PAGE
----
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Option 5: Digital Media Server

Several major players in the consumer electronics space have come up with a new piece of equipment that can serve music to multiple locations. The digital media server uses a hard disk to store your music library in digital fashion. Multiple read/write heads on the hard disk can play multiple music streams simultaneously; the media server can then send these feeds over your home network to subsidiary devices in other rooms.

For example, Denon's NS-S100 multimedia server has a 120GB hard drive and functions as a high-end A/V receiver, personal video recorder, and digital audio playback device. Connect one or more companion NS-C200 multimedia client units via Ethernet, and you can listen to multiple music streams in multiple rooms. It's a pricey solution, though; you'll pay $4,000 for the main unit and $1,000 or so for each auxiliary unit.

Another option is Yamaha's MusicCAST system. The main MCX-1000 System Server has an 80GB hard drive; connect one or more MCX-A10 Wireless Digital Audio Terminals (via WiFi) and you have an instant whole-house audio system. The MusicCAST system is a little more affordable than the Denon system, with the base unit going for $2,200 and the client terminals going for $600 each.

These are the advantages of using a digital media server:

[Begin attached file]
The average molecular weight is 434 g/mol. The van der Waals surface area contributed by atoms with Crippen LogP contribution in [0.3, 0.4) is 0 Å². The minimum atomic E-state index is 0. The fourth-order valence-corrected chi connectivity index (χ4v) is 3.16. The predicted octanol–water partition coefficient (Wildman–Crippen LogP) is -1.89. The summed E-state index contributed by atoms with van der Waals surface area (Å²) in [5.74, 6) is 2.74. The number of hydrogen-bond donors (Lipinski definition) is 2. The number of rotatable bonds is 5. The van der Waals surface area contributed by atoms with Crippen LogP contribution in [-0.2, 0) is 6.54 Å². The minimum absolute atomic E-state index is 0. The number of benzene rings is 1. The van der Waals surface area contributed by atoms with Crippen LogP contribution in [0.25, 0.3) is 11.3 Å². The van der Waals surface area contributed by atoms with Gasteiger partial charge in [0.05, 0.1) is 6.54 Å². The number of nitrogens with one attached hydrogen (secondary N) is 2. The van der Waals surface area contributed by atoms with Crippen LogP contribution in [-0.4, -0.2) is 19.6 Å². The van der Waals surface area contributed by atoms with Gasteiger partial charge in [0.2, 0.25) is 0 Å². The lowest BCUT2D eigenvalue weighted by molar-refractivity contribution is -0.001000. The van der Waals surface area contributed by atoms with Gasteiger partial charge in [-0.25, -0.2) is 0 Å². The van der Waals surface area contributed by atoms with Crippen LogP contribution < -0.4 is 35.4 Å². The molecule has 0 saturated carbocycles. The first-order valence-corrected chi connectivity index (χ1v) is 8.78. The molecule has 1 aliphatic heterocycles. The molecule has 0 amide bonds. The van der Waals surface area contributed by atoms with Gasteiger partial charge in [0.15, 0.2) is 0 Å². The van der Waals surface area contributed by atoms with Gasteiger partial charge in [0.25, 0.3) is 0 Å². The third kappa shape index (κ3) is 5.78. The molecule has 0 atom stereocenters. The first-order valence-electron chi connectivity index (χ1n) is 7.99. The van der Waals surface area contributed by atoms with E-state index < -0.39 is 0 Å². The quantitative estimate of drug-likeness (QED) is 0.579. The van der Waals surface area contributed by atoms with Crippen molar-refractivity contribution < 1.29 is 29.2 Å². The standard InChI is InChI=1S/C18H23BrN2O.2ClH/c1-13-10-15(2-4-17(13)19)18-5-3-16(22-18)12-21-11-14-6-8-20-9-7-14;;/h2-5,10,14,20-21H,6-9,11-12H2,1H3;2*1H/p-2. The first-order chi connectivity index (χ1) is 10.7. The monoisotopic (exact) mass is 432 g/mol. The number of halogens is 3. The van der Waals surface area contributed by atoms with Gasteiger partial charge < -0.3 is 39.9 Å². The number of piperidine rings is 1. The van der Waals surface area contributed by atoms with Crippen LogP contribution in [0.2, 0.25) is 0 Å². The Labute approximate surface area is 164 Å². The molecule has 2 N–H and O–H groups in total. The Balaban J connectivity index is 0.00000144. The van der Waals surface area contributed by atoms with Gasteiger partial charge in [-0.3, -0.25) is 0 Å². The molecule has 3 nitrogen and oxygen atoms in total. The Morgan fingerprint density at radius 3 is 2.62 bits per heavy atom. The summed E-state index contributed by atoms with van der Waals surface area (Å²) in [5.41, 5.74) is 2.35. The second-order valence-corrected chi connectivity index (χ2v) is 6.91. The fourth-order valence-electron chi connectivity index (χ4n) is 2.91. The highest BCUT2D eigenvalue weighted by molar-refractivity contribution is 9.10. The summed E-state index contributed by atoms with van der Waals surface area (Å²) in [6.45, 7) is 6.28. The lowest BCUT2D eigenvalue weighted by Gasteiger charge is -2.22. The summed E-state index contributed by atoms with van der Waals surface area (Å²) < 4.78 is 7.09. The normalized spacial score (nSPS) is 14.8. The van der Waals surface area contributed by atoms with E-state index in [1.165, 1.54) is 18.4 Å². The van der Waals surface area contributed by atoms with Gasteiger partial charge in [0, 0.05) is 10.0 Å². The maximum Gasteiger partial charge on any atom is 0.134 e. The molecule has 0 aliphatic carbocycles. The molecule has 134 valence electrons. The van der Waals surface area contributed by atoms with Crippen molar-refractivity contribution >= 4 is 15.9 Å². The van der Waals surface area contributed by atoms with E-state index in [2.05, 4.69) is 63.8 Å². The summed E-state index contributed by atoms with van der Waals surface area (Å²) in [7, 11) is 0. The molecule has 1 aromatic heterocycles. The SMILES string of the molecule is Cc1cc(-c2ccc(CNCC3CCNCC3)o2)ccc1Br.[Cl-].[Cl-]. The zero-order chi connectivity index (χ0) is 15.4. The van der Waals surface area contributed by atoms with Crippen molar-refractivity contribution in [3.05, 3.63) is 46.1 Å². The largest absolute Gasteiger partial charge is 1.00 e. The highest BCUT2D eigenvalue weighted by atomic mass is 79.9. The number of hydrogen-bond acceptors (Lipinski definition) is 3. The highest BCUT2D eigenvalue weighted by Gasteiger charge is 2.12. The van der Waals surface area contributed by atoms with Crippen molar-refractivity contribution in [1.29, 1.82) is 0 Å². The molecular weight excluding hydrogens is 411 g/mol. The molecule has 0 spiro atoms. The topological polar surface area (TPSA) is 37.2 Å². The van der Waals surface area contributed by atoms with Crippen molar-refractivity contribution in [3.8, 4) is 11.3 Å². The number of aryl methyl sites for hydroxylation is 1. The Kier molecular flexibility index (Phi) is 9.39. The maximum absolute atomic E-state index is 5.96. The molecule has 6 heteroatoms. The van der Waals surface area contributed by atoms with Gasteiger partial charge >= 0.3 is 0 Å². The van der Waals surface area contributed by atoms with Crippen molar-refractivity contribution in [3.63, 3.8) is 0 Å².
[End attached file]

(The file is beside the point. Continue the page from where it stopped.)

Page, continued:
• Easy setup. You can use either wired Ethernet or wireless WiFi connections.

  • Lots of options. Send multiple music streams to multiple rooms, as desired.

  • Excellent control of playlists. When you're playing a lot of music, it helps to organize your favorites around artist, album, genre, or other criteria—which digital media servers let you do quite easily.

Disadvantages include the following:

  • Limited source. You can play only the music stored on the system's hard disk—the digital media player doesn't stream music from CD players or other devices.

  • Prep time. You have to rip all your music to hard disk before you can use the system.

  • Limited quality. Limited to MP3-quality sound.

  • Possible speaker limitations. Depending on the device, you may not be able to connect auxiliary speakers—you may be limited to the client device's built-in speakers.

This type of system is still in its infancy. Keep an eye out for future developments—or read more in this related article.

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